VIRGIN (1 DVD) Sung in Italian Recorded 2002

Conductor: William Christie. Director: Adrian Noble. Designer: Anthony Ward.
Les Arts Florissants.
Marijana Mijanovic (Penelope), Kresimir Spicer (Ulisse), Cyril Auvity (Telemaco).

This is an astonishing production, with an austere design palette which forces the audience to concentrate wholly on the drama. It is vaguely North African in feel, with lots of sand and loose flowing costumes, and not a great deal else. The results Adrian Noble draws from his actors are wonderful. It is amazing that he had so little experience as an opera director, even though he had directed actors for many years at the Royal Shakespeare Company and elsewhere. But it does seem quite a Shakespearian production. Equally, the small band of musicians under William Christie are fully absorbed into the drama. The production was filmed in the small theatre at Aix-en-Provence, and the sense of concentration is palpable.

ARTHAUS (1 DVD) Sung in Italian Recorded 1973
Conductor: Raymond Leppard Director: Peter Hall. Designer: John Bury.
London Philharmonic Orchestra.
Janet Baker (Penelope), Benjamin Luxon (Ulisse), Ian Caley (Telemaco).

This version now seems in many ways a period piece. At the time, the opera was hardly known in Britain, certainly played far less than the other Monteverdi scores, and this production, instantly dubbed “Monteverdi’s Flying Circus” because of the positioning of the various gods, helped bring it into view for many. Raymond Leppard’s realisation of the score is certainly lush, but that suits the luxurious Renaissance-style designs of John Bury, and Hall’s production is elegantly expressive. Janet Baker’s performance as Penelope is wonderful, especially when standing still, and Benjamin Luxon equals her. The superb cast also includes Richard Lewis, Anne Howells, Alexander Oliver, John Wakefield, and Robert Lloyd.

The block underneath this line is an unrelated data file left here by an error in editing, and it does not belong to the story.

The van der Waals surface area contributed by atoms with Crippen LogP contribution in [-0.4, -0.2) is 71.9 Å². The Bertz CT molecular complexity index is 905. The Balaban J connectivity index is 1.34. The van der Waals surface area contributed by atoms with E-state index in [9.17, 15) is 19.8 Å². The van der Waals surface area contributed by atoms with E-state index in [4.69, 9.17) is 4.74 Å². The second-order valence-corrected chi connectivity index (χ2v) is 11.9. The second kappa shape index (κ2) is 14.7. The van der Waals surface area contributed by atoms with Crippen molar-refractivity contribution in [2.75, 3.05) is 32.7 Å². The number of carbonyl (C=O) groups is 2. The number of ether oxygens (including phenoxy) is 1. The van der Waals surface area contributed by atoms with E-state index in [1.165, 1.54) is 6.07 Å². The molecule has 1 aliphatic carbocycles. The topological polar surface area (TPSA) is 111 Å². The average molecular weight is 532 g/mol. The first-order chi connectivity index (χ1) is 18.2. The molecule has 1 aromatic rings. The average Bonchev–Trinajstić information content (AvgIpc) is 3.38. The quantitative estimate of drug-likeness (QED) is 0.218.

EMI (2 CDs) Sung in Italian Recorded 1971

Conductor: Nikolaus Harnoncourt.
Concentus Musicus, Vienna.
Norma Lerer (Penelope), Sven Olof Eliasson (Ulisse), Ib Hansen (Telemaco).

Harnoncourt’s realisation uses original instruments, but with a more lush sound world than we would expect today. However it stills sounds effective. Sven Olof Eliasson was known more for heavier tenor repertoire (In Edinburgh in 1976 he sang both Parsifal and Aron). Norma Lerer is excellent as Penelope. The cast also includes the Scottish character tenor Murray Dickie, who spent his career in Vienna, as the glutton, Iro.

The Cast

 Amphinomus, a suitor
 Antinous, a suitor
 Euricleia, Ulysses' old nurse
 Eumaeus, an old swineherd
 Eurymachus, a shepherd, Melantho's lover
Humana Fragiltà
 Human Frailty
 Irus, a glutton
 Melantho, Penelope's maid
 wife of Ulysses
 Peisander, a suitor
 Telemachus, son of Ulysses and Penelope
 Ulysses, King of Ithaca